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Orphan Black 1×04 “Effects of External Conditions” Recap

“Effects of External Conditions” opens with unfocused shots of our newest clone cleaning her wounds, and nothing is clear because nothing is clear when it comes to Helena.

The sci-fi mystery that underlines Orphan Black continues to be blended into the background throughout this episode- as the series itself so masterfully does- playing the clones off as a cop case; as well as it being the suburban housewife’s dirty little secret, and even, at times, it can be a downright hilarious, comedy among the madness, as Felix helps us see.

Sarah decides to continue to pay Beth this episode, so as to keep a hold on what’s happening to Helena, and so that she can keep the safety that being a cop is providing her with. She feels safe when she’s pretending to be Beth and although some of that probably comes from escaping her own skin for a bit of time, a lot of it, I also think, has to do with how Art treats her. He thinks Sarah is Beth, and it’s a little bittersweet when you analyze it, and consider just how much he cared for her. Art, more than anyone else in Beth’s life, had real concern and care for her, and they weren’t based in selfishness. Something that Sarah’s beginning to see and become attached to, as well.

Helena’s motorbike is found outside the house where she cleaned herself up, leaving behind a traumatized boy as well as a message for Sarah and the cops who find her trail. But beyond that, it’s also interesting to see how Helena is mentioned at the scene. Instinctively, the suspect is referred to as male, without further question beyond Sarah’s judgement that she falsifies. (“Our guy wears gloves. Guy’s what, military?”) Sarah was shocked when her attacker was revealed to be another version of herself, but I’m sure, in a more traditional show, she would have been just as shocked to have seen a woman pull off these actions.

Orphan Black has some pretty interesting points it’s making about gender, and this is just a subtle one. The programme  makes a point to show us so many different versions of people who happen to share the same DNA, and it’s an amazing representation of women: Sarah and her clones are scientists and mothers, cops and criminals. Body parts don’t make up a person, Orphan Black shows us, and doesn’t shove the idea in our faces, whether those parts be gender-identifiers, or identical genetics.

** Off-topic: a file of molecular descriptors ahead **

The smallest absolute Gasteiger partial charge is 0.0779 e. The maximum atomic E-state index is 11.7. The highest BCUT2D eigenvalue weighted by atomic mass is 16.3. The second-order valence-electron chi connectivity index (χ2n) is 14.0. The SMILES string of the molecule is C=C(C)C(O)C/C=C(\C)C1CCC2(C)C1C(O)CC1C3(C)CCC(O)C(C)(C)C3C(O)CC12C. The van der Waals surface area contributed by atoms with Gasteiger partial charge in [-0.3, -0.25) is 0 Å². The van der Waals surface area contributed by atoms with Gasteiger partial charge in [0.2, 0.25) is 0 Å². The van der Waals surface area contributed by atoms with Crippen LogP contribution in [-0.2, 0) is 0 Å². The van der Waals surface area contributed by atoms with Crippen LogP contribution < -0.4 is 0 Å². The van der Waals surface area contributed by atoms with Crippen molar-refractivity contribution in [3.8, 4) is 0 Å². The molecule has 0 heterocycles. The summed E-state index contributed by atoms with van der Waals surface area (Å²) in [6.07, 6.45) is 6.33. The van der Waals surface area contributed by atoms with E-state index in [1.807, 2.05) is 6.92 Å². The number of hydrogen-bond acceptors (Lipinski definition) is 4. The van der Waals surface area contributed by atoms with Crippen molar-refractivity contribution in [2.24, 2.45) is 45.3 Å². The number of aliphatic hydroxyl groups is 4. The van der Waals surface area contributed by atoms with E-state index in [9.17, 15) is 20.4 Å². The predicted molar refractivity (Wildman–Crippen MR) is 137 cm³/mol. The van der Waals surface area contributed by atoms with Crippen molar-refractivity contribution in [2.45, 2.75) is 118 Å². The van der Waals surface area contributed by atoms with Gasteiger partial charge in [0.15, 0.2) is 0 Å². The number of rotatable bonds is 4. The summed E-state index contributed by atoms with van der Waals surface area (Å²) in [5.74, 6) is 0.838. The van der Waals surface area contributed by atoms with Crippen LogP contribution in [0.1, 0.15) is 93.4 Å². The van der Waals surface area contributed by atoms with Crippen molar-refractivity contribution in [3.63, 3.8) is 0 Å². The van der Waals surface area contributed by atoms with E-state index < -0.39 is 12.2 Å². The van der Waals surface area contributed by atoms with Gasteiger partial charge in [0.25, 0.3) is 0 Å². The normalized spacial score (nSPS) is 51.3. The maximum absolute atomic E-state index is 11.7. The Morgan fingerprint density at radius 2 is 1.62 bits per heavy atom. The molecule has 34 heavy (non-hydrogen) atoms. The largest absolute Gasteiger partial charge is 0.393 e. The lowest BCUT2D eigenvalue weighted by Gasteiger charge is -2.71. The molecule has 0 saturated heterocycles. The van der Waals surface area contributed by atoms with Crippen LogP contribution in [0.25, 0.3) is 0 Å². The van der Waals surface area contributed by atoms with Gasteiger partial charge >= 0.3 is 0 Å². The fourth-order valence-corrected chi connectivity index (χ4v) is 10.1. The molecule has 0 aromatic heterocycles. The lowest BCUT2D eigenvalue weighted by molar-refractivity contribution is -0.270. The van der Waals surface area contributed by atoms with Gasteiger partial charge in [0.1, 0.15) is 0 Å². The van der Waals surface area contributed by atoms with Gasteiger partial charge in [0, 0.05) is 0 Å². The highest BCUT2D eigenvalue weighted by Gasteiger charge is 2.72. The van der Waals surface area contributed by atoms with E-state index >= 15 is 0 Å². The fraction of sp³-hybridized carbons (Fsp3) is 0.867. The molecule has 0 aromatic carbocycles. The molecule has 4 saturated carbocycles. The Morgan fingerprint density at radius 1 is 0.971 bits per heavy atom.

Helena’s message to Sarah comes in the form of a fortune teller, each scene portraying a new death, while the numbers lead to addresses – of which the last hasn’t been searched. So off Art and his crew go, finding a former hideout of Helena’s while she herself takes the time to sneak into the precinct and search through Beth’s computer. The address provides a lot of things to comb through, and so Sarah won’t be able to make it to dinner with Kira. Something that would be a problem, considering Mrs. S.’s ultimatum… If Sarah didn’t have a clone to take her place. (Something that leads to a great set of Felix/Alison scenes, the latter struggling to perfect her accent so that she’s able to sneak past Mrs. S. without raising suspicion.)

Sarah, meanwhile, is beginning to find out that Maggie Chen’s shooting wasn’t accidental. As Cosima tells her, “To extreme creationist types, we would be abominations.” And there we have it: the motive of our angry angel. Helena wants to redeem herself in the eyes of God, something that’s a problem for our favourite clones, when that redemption includes killing them off. And it’s especially a problem when Sarah discovers what Helena left behind for her at the station: a video with Helena-as-Beth admitting that she killed Maggie Chen on purpose, a piece of blackmail that forces Sarah to go and visit Helena.

So she does, scrambling through the apartment building that used to belong to Maggie Chen, while Alison takes her place with Kira- and fails to convince Kira of her identity. But oh is it a magnificent fail, the sheer talent of Tatiana Maslany shining through when Alison’s pretension of Sarah fades, and she’s left, in her American accent, with the look of Sarah in her clothes, but none of the right body language, or sounds. It’s amazing to watch, and just the start of Maslany’s incredible scenes where her characters slip into one another, and yet, remain so clearly recognizable.

“Effects of External Conditions” ends with Sarah letting Helena flee out the window, when Art finds them, bringing Sarah back to the station, where she proceeds to quit. Kira, meanwhile, plays along with Alison’s deception, the two of them managing to wrangle the possibility for more visits out of their deception.

As always, there are deeper questions on the horizon for Orphan Black. And this episode leaves us with these: how are Helena and Sarah connected? And how come Sarah was able to conceive Kira herself, while the rest of the clones, it’s hinted at, are sterile?

Memorable Quotes

  • Felix to Alison: “You’re a punk! Be one!”
  • By the way, Paul was actually featured in this episode, but he didn’t really do much, besides directly brood at Sarah/Beth, so we won’t worry about him just yet. Not when Art’s being far more interesting with his Skyler-White levels of calling out Sarah’s bullshit.
  • Sarah & Cosima on Helena: “She thinks we have a connection!” “Do you?” “Yeah, we’re clones.” Oh, yeah. That.
  • Sarah and Helena fun: “Where did you come from?” “God sent me.” “Right. So you don’t know, either.”